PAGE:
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March 15, 2006

Results and Reflections

Although it came down to the wire, we were able to align all the components just right, achieving our first objective of successfully dealing cards. Out of an inserted deck of 52 cards, we were able to deal all but 10 cards, a fairly low failure rate, given the complexity and time constraints of the project.

We were also able to achieve our second objective of reading the cards, although with limited success. We were only able to accurately read approximately 1 out of every 7 or 8 cards. This seemed to be a result of the dealer spitting out the cards too quickly for the scanner to read the barcode. Additionally, given the limitations of our PC-104 stack inputs and the ps/2 scanners we purchased, we were not able to interface the two, but had to output the card value to another computer and monitor.

Finally, we were able to achieve our third objective of moving the cart into different dealing positions with consistent success. After dealing a card in each direction, the cart moved to the next space without a single failure.

Our fourth objective, of lowest priority, was to flip cards as they were dealt. We were unable to address this task in our programming, although we were able to flip cards by activating the solenoids manually. We did not have time to fine-tune the timing between the card sliding off the deck, being scanned, and then being flipped before it left the dealer.

Although we were able to confidently declare our project a success, given that we achieved our three primary objectives, there are a number of improvements and changes that we would make in either continuing or redoing the project.

The biggest challenge we faced throughout the project was balancing the complexity of our mechanisms with the time constraints of the quarter. There were a number of changes we would have liked to make, had the project run a few weeks longer.

For example, we recognized early on that the springs used to lift the deck would have wide variance in applied force, depending on how many cards were in the bin. An entire deck compressed the springs by nearly 50%, causing the cards to bind and sometimes prevent their exit from the dealer. We would have liked to incorporate constant-force springs into the dealer, which would have applied the same force, regardless of how many cards were in the bin. We decided to stick with the standard compression springs only because the design was already developed and time was quickly growing short.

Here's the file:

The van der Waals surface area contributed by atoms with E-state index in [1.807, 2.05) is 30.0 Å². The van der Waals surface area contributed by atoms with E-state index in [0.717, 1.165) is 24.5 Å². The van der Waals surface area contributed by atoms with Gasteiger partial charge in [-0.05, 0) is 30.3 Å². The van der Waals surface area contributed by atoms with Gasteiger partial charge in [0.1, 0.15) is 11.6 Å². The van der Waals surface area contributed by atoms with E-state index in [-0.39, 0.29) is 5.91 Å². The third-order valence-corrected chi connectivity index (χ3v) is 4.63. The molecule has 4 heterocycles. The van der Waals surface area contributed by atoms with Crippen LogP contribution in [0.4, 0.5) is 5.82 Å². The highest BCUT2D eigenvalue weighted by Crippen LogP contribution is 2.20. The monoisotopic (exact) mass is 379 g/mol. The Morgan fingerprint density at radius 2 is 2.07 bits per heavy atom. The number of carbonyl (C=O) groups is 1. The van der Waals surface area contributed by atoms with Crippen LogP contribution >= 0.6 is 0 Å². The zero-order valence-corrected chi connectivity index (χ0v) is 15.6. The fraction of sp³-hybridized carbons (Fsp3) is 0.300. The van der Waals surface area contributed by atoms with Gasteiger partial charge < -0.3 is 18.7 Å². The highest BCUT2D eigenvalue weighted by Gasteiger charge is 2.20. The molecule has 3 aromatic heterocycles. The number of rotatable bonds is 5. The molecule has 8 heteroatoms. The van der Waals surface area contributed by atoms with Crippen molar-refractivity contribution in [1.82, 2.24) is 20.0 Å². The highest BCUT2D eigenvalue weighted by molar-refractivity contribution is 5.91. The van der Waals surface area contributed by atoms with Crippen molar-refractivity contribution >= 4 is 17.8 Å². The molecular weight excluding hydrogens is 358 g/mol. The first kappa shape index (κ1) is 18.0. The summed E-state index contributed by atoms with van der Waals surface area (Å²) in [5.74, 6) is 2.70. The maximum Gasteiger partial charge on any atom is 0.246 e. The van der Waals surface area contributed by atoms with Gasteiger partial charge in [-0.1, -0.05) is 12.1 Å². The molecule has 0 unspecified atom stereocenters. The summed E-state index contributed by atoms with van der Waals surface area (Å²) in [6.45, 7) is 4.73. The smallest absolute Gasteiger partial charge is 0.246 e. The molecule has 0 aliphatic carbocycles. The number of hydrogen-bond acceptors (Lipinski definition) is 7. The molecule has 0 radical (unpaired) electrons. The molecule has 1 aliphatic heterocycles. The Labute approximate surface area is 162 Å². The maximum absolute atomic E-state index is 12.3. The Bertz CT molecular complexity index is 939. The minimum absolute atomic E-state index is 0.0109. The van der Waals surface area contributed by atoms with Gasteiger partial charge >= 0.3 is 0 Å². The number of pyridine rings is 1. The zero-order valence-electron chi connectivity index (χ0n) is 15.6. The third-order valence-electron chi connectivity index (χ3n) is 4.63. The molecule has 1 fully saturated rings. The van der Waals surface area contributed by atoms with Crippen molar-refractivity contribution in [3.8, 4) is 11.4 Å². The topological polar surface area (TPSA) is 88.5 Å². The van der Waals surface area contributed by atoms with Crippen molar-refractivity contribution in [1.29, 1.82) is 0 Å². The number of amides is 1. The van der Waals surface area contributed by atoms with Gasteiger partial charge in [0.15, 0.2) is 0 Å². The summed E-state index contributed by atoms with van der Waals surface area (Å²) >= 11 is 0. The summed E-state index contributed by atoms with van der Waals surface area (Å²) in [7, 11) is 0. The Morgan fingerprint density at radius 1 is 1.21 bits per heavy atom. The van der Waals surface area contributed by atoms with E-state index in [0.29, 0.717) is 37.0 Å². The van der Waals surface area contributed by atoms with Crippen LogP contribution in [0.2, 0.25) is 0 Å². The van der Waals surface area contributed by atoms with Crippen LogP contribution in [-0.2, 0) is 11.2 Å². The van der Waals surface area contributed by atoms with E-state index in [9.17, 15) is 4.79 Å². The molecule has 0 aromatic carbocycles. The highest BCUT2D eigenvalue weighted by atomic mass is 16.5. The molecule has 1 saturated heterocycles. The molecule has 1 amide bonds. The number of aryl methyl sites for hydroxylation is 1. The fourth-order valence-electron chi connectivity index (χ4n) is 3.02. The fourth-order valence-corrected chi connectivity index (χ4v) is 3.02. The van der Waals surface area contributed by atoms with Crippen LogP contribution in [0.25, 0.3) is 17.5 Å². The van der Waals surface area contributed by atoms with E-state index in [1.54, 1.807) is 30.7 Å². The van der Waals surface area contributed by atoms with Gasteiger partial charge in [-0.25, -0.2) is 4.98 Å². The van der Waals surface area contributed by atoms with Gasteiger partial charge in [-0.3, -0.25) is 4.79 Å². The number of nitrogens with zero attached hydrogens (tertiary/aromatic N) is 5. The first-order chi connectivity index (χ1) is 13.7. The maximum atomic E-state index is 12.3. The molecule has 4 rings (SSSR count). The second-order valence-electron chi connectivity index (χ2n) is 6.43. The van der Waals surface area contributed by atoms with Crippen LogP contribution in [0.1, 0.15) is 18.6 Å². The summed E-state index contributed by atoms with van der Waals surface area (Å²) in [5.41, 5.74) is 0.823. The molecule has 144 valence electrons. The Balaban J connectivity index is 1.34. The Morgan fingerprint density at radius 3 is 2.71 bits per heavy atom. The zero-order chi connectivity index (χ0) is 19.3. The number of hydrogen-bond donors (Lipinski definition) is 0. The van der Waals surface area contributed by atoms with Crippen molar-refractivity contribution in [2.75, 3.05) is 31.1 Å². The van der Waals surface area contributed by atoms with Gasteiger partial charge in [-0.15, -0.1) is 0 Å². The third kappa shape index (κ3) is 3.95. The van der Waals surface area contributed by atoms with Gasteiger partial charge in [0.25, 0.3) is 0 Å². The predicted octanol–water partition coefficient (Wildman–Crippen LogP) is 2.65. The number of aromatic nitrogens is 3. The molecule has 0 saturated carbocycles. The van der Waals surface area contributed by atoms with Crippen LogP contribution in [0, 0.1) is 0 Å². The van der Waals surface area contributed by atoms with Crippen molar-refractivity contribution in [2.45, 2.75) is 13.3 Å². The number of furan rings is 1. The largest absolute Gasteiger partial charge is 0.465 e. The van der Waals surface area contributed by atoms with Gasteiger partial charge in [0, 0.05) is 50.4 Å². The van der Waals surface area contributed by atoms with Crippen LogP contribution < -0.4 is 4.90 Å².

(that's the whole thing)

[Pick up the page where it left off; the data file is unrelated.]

Another example is in the dealing wheel. We initially planned on using a belt with 2 sprockets that ran the length of the cards, and would pull each card entirely off the deck. However, once we began fabrication, we decided to experiment with a wheel instead, which was much easier and quicker to fabricate in the machine shop. By the time we realized that this was a more difficult solution to implement, we did not have enough time to order the necessary components and re-machine parts. We were able to make our single wheel work relatively consistently, but we believe a belt and sprocket system would have been even more consistent. Additionally, the belt would have allowed us to pull the card out more slowly, allowing the scanner more time to accurately read each card. As it was, we had to spin the wheel fast enough to simply accelerate each card enough for it to overcome the friction forces. This meant the cards flew out of the dealer, often distances up to 3 feet, and often moved too quickly for the scanner to read.

Although we were not able to accomplish everything we had originally outlined in the initial project conception, our ambitious objectives motivated us to develop the very best dealer we could in the short time we had. From here, our initial vision of an automated blackjack dealer and player is very attainable, and would only require the implementation of the card-flipping solenoids, a more consistent dealing mechanism using a belt and sprockets, and some additional programming.

We very much enjoyed working on this project and in this class, despite the difficulties and long hours, and we only wish we had more time to accomplish everything we wanted.